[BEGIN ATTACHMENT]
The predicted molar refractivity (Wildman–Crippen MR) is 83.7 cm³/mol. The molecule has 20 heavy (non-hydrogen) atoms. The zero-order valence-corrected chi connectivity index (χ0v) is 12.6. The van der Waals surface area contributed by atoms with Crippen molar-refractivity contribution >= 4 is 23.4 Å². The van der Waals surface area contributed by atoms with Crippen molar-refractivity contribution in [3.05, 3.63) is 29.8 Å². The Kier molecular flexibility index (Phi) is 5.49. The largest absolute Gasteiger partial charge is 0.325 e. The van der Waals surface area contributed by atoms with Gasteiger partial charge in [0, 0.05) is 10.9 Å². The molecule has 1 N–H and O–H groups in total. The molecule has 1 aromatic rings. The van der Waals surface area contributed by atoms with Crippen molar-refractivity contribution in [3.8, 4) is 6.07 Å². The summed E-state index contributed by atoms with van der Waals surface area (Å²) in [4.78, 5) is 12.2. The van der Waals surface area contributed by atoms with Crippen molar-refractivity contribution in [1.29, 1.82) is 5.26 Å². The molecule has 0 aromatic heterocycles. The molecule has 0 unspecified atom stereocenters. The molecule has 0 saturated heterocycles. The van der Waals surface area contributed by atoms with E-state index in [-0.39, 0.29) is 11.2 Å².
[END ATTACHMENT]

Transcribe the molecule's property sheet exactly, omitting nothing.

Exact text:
The predicted molar refractivity (Wildman–Crippen MR) is 83.7 cm³/mol. The molecule has 20 heavy (non-hydrogen) atoms. The zero-order valence-corrected chi connectivity index (χ0v) is 12.6. The van der Waals surface area contributed by atoms with Crippen molar-refractivity contribution >= 4 is 23.4 Å². The van der Waals surface area contributed by atoms with Crippen molar-refractivity contribution in [3.05, 3.63) is 29.8 Å². The Kier molecular flexibility index (Phi) is 5.49. The largest absolute Gasteiger partial charge is 0.325 e. The van der Waals surface area contributed by atoms with Gasteiger partial charge in [0, 0.05) is 10.9 Å². The molecule has 1 N–H and O–H groups in total. The molecule has 1 aromatic rings. The van der Waals surface area contributed by atoms with Crippen molar-refractivity contribution in [3.8, 4) is 6.07 Å². The summed E-state index contributed by atoms with van der Waals surface area (Å²) in [4.78, 5) is 12.2. The van der Waals surface area contributed by atoms with Crippen molar-refractivity contribution in [1.29, 1.82) is 5.26 Å². The molecule has 0 aromatic heterocycles. The molecule has 0 unspecified atom stereocenters. The molecule has 0 saturated heterocycles. The van der Waals surface area contributed by atoms with E-state index in [-0.39, 0.29) is 11.2 Å².